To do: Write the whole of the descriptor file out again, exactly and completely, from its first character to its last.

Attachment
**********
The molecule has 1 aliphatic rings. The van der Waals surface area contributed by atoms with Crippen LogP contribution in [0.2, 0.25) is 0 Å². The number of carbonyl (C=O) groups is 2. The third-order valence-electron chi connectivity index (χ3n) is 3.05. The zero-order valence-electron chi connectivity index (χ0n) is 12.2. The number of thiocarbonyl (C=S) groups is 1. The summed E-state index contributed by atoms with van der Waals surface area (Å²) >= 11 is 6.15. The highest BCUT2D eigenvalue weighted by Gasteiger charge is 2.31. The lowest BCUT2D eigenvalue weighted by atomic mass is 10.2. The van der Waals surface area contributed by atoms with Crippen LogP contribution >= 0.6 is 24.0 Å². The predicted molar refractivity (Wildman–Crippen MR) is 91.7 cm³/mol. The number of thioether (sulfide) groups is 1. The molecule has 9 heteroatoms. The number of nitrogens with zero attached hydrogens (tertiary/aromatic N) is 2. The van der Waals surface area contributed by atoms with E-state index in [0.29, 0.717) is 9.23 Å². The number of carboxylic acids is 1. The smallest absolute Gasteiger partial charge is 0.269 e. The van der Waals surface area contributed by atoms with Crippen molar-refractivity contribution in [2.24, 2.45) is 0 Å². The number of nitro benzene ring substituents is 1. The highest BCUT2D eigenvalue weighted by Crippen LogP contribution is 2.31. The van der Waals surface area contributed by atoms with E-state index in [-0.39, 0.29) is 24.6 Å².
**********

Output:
The molecule has 1 aliphatic rings. The van der Waals surface area contributed by atoms with Crippen LogP contribution in [0.2, 0.25) is 0 Å². The number of carbonyl (C=O) groups is 2. The third-order valence-electron chi connectivity index (χ3n) is 3.05. The zero-order valence-electron chi connectivity index (χ0n) is 12.2. The number of thiocarbonyl (C=S) groups is 1. The summed E-state index contributed by atoms with van der Waals surface area (Å²) >= 11 is 6.15. The highest BCUT2D eigenvalue weighted by Gasteiger charge is 2.31. The lowest BCUT2D eigenvalue weighted by atomic mass is 10.2. The van der Waals surface area contributed by atoms with Crippen LogP contribution >= 0.6 is 24.0 Å². The predicted molar refractivity (Wildman–Crippen MR) is 91.7 cm³/mol. The number of thioether (sulfide) groups is 1. The molecule has 9 heteroatoms. The number of nitrogens with zero attached hydrogens (tertiary/aromatic N) is 2. The van der Waals surface area contributed by atoms with E-state index in [0.29, 0.717) is 9.23 Å². The number of carboxylic acids is 1. The smallest absolute Gasteiger partial charge is 0.269 e. The van der Waals surface area contributed by atoms with Crippen molar-refractivity contribution in [2.24, 2.45) is 0 Å². The number of nitro benzene ring substituents is 1. The highest BCUT2D eigenvalue weighted by Crippen LogP contribution is 2.31. The van der Waals surface area contributed by atoms with E-state index in [-0.39, 0.29) is 24.6 Å².